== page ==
Web of Science: 97 cites, Scopus: 98 cites, Google Scholar: cites
The leaf-level emission factor of volatile isoprenoids : caveats, model algorithms, response shapes and scaling
Niinemets, Ülo (Eesti Maaülikool)
Monson, R. K. (University of Colorado. Department of Ecology and Evolutionary Biology)
Arneth, Almut (Lunds universitet. Institutionen för naturgeografi och ekosystemvetenskap)
Ciccioli, P. (Consiglio Nazionale delle Ricerche. Istituto di Metodologie Chimiche)
Kesselmeier, J. (Max-Planck-Institut für Chemie. Biogeochemistry Department)
Kuhn, U. (Forschungsanstalt Agroscope Reckenholz-Tänikon)
Noe, S. M. (Eesti Maaülikool)
Peñuelas, Josep (Centre de Recerca Ecològica i d'Aplicacions Forestals)
Staudt, M. (Centre d'Ecologie Fonctionnelle et Evolutive-CNRS. DREAM Unit)

Data: 2010
Resum: In models of plant volatile isoprenoid emissions, the instantaneous compound emission rate typically scales with the plant's emission potential under specified environmental conditions, also called as the emission factor, ES. In the most widely employed plant isoprenoid emission models, the algorithms developed by Guenther and colleagues (1991, 1993), instantaneous variation of the steady-state emission rate is described as the product of ES and light and temperature response functions. When these models are employed in the atmospheric chemistry modeling community, species-specific ES values and parameter values defining the instantaneous response curves are often taken as initially defined. In the current review, we argue that ES as a characteristic used in the models importantly depends on our understanding of which environmental factors affect isoprenoid emissions, and consequently need standardization during experimental ES determinations. In particular, there is now increasing consensus that in addition to variations in light and temperature, alterations in atmospheric and/or within-leaf CO₂ concentrations may need to be included in the emission models. Furthermore, we demonstrate that for less volatile isoprenoids, mono- and sesquiterpenes, the emissions are often jointly controlled by the compound synthesis and volatility. Because of these combined biochemical and physico-chemical drivers, specification of ES as a constant value is incapable of describing instantaneous emissions within the sole assumptions of fluctuating light and temperature as used in the standard algorithms. The definition of ES also varies depending on the degree of aggregation of ES values in different parameterization schemes (leaf- vs. canopy- or region-scale, species vs. plant functional type levels) and various aggregated ES schemes are not compatible for different integration models. The summarized information collectively emphasizes the need to update model algorithms by including missing environmental and physico-chemical controls, and always to define ES within the proper context of model structure and spatial and temporal resolution.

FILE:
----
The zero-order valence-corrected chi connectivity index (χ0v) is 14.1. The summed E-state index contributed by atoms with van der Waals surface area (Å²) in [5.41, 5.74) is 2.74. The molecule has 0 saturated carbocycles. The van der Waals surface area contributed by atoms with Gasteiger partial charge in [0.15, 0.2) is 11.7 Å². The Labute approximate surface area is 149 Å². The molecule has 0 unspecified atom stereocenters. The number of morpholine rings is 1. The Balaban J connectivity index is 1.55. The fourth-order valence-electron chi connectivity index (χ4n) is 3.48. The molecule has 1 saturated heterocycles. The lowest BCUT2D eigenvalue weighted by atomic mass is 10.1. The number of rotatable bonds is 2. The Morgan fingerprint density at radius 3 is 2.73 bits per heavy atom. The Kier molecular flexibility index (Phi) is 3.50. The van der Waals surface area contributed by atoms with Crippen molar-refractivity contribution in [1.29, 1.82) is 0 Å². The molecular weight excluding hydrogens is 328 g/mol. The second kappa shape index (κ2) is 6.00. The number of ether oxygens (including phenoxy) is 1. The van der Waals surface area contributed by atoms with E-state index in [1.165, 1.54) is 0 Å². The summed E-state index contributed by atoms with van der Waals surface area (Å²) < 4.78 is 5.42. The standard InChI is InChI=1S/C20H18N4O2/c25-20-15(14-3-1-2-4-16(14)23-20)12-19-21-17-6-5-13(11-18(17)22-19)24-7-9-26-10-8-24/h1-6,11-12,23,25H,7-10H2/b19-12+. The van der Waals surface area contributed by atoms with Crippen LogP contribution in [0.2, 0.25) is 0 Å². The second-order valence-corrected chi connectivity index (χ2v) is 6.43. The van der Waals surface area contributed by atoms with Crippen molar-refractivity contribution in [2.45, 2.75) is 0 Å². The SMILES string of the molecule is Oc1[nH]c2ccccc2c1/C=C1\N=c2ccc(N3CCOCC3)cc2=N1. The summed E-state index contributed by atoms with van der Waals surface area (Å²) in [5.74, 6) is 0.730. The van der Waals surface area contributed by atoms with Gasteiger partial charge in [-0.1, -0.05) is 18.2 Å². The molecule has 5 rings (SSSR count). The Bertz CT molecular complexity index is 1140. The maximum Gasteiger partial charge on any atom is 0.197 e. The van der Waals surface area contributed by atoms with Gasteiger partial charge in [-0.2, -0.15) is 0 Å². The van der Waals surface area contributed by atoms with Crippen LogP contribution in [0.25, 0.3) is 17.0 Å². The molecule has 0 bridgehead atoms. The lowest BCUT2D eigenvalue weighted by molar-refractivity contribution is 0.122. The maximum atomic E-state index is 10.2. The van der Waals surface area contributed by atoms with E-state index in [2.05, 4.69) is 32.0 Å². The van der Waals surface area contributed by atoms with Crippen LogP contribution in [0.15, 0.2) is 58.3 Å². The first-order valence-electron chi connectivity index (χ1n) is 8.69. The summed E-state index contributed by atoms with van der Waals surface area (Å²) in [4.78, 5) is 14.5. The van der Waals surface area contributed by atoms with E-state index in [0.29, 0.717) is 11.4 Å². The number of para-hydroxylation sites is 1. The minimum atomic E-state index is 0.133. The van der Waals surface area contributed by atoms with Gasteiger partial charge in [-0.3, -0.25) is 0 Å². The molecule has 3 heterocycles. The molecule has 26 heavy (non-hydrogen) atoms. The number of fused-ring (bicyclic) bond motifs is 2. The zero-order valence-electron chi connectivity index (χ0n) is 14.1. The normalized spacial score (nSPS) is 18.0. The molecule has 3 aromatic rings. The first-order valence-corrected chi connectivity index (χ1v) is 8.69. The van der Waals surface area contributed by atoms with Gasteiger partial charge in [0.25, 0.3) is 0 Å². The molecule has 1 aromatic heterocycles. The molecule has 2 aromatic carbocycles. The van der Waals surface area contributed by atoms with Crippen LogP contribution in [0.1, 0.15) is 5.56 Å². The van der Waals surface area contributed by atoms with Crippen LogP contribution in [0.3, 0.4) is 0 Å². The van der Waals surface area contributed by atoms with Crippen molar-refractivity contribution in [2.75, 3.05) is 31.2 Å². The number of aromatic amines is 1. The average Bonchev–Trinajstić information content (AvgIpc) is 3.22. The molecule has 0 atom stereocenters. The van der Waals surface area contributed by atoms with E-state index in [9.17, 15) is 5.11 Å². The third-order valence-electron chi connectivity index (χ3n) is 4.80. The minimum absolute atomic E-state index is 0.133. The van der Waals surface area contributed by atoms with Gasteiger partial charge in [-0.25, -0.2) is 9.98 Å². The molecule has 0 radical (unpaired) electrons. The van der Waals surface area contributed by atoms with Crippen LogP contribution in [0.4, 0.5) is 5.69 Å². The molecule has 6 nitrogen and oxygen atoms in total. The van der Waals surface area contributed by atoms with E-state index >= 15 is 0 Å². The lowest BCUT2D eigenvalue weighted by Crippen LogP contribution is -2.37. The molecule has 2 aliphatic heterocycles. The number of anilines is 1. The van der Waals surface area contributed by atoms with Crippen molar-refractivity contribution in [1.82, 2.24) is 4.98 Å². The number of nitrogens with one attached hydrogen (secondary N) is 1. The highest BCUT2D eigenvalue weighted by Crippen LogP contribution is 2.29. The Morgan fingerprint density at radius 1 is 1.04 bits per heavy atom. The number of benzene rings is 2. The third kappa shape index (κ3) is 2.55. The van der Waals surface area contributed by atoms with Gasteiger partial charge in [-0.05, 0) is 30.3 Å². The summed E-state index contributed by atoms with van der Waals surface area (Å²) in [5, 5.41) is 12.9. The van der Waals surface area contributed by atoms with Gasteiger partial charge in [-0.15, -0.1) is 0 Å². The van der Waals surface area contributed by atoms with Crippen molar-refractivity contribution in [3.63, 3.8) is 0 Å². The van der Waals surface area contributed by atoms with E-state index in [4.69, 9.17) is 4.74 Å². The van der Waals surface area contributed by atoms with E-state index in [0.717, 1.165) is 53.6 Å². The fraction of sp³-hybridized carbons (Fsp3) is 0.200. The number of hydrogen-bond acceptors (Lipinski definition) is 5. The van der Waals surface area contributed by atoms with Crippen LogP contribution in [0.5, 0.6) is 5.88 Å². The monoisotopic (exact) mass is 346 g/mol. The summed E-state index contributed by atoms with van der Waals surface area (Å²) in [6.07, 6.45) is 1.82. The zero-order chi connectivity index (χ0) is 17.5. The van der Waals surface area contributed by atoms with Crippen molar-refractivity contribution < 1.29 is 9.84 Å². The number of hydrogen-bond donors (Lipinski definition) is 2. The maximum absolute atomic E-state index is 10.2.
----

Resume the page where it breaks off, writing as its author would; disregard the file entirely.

Ajuts: Ministerio de Ciencia e Innovación CSD2008-00040
Ministerio de Ciencia e Innovación CGL2006-04025/BOS
Agència de Gestió d'Ajuts Universitaris i de Recerca 2009/SGR-458
Drets: Aquest document està subjecte a una llicència d'ús Creative Commons. Es permet la reproducció total o parcial, la distribució, la comunicació pública de l'obra i la creació d'obres derivades, fins i tot amb finalitats comercials, sempre i quan es reconegui l'autoria de l'obra original. Creative Commons
Llengua: Anglès
Document: Article ; recerca ; Versió publicada
Publicat a: Biogeosciences, Vol. 7 Issue 6 (2010) , p. 1809-1832, ISSN 1726-4189

DOI: 10.5194/bg-7-1809-2010

24 p, 484.5 KB

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Documents de recerca > Documents dels grups de recerca de la UAB > Centres i grups de recerca (producció científica) > Ciències > CREAF (Centre de Recerca Ecològica i d'Aplicacions Forestals)
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